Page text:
The trend in antibiotic use (2007 to 2012) in veal calves is discussed.
Figure 4.11 shows the trend in antibiotic use in veal calves: a substantial decrease from 2007 to 2012.
Based on the first semester, the average use in veal calves is estimated to be 21 daily dosages per animal year in 2012, of which 88% was orally administered (95% Confidence Interval: 20-23 dd/ay). In 2009 the average use was 30 daily dosages per animal year (CI: 28-31 dd/ay). The reduction in the period 2009-2012 is almost 30%. The total reduction in 2012 is 37%, compared with the start of the monitoring in veal calves in 2007. In 2007 the average use was 34 daily dosages per animal year.
Figure 4.12 provides insight into the trends in the relative use of the various groups of antibiotics.
In 2012, 49% of the total antibiotic use on the veal calf farms originated from the administration of tetracyclines, 13% from macrolides/lincosamides, 10% from intestinal anti-infectives (e.g. neomycin, colistin) and 9% from trimethoprim/sulfonamides.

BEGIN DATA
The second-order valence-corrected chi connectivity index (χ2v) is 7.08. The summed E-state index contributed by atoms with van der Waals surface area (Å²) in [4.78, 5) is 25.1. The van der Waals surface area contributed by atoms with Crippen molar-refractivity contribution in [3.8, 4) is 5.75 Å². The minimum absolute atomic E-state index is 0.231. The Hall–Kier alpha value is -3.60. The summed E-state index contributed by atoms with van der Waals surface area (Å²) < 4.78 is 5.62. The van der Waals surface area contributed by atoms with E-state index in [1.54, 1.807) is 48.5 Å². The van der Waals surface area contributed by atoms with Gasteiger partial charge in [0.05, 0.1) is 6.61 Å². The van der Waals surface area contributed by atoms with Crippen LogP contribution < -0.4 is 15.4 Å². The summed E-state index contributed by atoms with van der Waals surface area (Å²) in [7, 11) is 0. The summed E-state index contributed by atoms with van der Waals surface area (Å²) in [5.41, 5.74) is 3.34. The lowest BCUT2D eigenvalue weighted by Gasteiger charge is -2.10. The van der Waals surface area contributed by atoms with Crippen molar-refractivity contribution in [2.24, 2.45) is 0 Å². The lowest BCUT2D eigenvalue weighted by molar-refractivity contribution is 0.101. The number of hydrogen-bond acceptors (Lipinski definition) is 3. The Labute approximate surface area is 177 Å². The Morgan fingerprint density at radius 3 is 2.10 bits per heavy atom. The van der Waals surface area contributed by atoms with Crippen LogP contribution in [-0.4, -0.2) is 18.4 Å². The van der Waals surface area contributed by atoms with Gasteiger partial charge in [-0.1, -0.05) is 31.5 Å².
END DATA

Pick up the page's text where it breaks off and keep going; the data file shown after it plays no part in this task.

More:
Figure 4.13 shows the trends in the use of the antimicrobial classes defined as the most critically important in human medicine by the World Health Organization i.e. third- and fourth-generation cephalosporins, fluoroquinolones and macrolides. The use of fluoroquinolones varies annually, with 1.9% of the total use in 2012. The use of third- and fourth-generation cephalosporins in veal calves decreased to almost zero (0.1%).
Within the sample 31% of the veal calf farms had a use level within the target level ('streefniveau') for 2012 of the Animal Drug Authority (SDa, 2012), 50% within the signalling level ('signaleringsniveau'), and 19% within the action level ('actieniveau').
The overall use further decreased, mainly as a result of less use of traditional antibiotic therapy with tetracyclines. In 2012, 21 daily dosages of antibiotics were administered per animal year. This means that the individual average veal calf was treated with antibiotics during 13 days (= 21 x 222/365) in the period from birth (or more precisely: from arrival at the veal calf farm) to the average slaughter age of 222 days (white and rosé).
If it is assumed that the average treatment weight of veal calves is about 50% lower than the average live weight, since younger animals are more likely to receive antibiotics than older animals, the estimation of the true exposure during the total lifetime increases from 13 days to a total of 26 days.